Don't do that. Don't apologize for it. That will only draw people's attention to it.

Straighten it as best you can, and arrange things so that the room looks as big as it can. Maybe you need several matching storage containers that everything can go inside tidily during open houses.

Don't talk, period. Be as quiet as you can, and let people look. Be far enough away that they can talk about re-wallpapering, and the view, etc., without feeling that you're eavesdropping.

TeamBhakta

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Re: Home Buying Etiquette
« Reply #68 on: March 04, 2014, 03:55:28 PM »
I sold my last place and relocated, so I'm currently hunting.  I toured a place that I thought had a wonderful floor plan, a great yard, and was in a wonderful subdivision.  The problem -- the house had about 3 of those faux candle air fresheners in each room.  The realtor waxed poetically about the seller being so motivated.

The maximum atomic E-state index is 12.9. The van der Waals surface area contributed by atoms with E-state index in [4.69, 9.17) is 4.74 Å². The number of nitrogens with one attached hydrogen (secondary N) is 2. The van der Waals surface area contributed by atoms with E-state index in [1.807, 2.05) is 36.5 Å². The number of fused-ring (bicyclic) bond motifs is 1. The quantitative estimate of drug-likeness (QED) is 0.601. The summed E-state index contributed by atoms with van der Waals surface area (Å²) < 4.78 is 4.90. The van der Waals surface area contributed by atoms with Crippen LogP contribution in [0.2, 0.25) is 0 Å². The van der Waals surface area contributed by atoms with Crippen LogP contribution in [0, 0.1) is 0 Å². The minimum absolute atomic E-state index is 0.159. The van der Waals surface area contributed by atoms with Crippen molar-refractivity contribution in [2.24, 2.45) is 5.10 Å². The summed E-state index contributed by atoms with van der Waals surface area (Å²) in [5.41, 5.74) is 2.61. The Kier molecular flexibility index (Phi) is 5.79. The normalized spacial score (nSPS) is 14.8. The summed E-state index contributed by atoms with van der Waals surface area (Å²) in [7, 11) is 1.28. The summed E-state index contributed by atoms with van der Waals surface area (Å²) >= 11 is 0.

....If the seller is that motivated, instead of putting out her Costco lot of Renuzits (air fresheners), she could have painted the house cream, recarpeted and put burners on the range. 

Shades of Kate Middleton there:
http://hollywoodlife.com/2011/07/20/kate-middleton-air-fresheners/

VorFemme

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Re: Home Buying Etiquette
« Reply #69 on: March 04, 2014, 04:18:20 PM »
We did a FSBO in 2005 through 2006, hired a real estate agent, fired her (first open house was the weekend that I traveled back to fire her), and finally sold it when the next door neighbor and our adult daughter living in the area got involved with getting it shown.